Again, Patanjali says the asana when practised should be steady and comfortable. The meaning of this should be properly understood. In the poses, we work using effort until effort has ceased, therefore making the pose “steady and comfortable”. In order for anything to become easy, one must first know hardship. We must experience and then overcome tension in order to know and experience what “steady and comfortable” is. Many yoga teachers will teach their students that each pose when practised must be steady and comfortable, and this is not an accurate understanding of the sutra. This false understanding of the sutra allows a teacher to remain within their insecure nature. Some teachers fear certain postures, and they use their limited and often naive understanding of “steady and comfortable” to justify their reasons for not advancing in their practice. This is acceptable for them as this is their personal choice. But it is however no longer acceptable when they share this “teaching” to students and limit their potential along with their own. In actuality, the idea is that one must arrive at a stage where the posture is steady and comfortable. But how can one know exactly what is “steady and comfortable”?
How can one know what day is without experiencing night? How can we explain and appreciate the magic of daylight without facing darkness? In order to understand the real meaning of “comfort”, we must experience discomfort. You must work through a posture until you arrive at an almost impossible place where all effort has ceased. The asana must be so perfectly relaxed that all muscular tension has left the body. There should be no effort or any sign of stress in the pose. There should almost be a loss of awareness of the body. We should no longer think about the body. How can we be comfortable if we are fidgeting or constantly moving? Thus, movement should also cease and the feeling of the body should be dissolved and it is then that comfort rises.
Sadhguru Jagi Vasudev said the following on effort: “Logically, somebody who never put effort into anything should be the master of effortlessness. But it is not so. If you want to know effortlessness, you need to know effort. When you reach the peak of effort, you become effortless. Only a person who knows what it is to work understands rest. Paradoxically, those who are always resting know no rest; they only sink into dullness and lethargy. This is the way of life.”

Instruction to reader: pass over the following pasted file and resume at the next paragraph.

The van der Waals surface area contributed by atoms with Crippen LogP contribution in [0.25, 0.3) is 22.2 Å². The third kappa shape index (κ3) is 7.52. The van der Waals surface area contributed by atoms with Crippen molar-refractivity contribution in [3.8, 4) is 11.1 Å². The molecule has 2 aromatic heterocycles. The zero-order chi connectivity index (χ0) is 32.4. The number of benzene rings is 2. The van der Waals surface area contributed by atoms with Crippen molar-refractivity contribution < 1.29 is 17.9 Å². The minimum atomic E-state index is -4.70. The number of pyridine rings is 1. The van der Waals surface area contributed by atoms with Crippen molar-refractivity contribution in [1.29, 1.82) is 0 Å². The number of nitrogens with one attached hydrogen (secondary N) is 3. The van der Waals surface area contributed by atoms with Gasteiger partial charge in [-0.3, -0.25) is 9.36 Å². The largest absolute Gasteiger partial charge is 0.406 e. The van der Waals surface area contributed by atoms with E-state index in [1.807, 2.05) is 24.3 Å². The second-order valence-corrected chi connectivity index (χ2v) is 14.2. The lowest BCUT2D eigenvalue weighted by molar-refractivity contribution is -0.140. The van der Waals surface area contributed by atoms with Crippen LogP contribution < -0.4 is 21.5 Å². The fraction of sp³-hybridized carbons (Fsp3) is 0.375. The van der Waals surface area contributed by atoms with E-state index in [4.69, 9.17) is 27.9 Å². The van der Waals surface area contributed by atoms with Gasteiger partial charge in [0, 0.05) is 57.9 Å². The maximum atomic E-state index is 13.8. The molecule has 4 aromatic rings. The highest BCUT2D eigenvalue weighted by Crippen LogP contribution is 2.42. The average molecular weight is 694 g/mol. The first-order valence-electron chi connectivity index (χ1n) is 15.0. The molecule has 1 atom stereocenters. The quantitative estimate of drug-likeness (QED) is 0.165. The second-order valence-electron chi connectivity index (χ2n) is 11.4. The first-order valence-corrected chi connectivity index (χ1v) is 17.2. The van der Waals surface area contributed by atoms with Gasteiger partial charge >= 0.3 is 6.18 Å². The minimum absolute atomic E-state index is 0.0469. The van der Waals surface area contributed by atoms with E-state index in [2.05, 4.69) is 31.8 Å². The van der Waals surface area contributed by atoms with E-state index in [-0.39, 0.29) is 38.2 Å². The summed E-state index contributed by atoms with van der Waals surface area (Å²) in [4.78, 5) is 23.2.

On asana, Patanjali says the following in the Yoga Sutras, “Perfection is achieved when the effort to perform it becomes effortless and the infinite being within is reached.”
This is not an easy achievement. Think of the number of postures you have fought and clawed your way into over the past few years. In how many of these poses have you experienced a cessation of effort? The answer is probably none. Even a simple pose like the mountain pose requires our utmost focus and concentration. It feels like we are constantly up against an iron wall. I am not sure whether we Western students will ever reach a point where we can silently sit down, subdue all effort and then merge into the expanded field of unified consciousness. But is this our goal? Are we trying to merge with the infinite? If not, then we should have no desire to master the practice of asana. We should continue to just do the best we can. As I have said earlier, all that is expected of us is our willingness to do the best we can - science will take care of the rest as mentioned in the Asana chapter (of may book).
All modern day yoga practitioners who practise yoga for their health and minds alone without a desire to be one with the universal consciousness or to be with god, should make this step - asana - their goal and destination. As you read on and discover the secrets of the following steps, you will understand why. The remaining steps are not for you and me. They are for the “yogi” who seeks union with the highest form of consciousness with Shiva or Bhairav - an experience of Nirvana.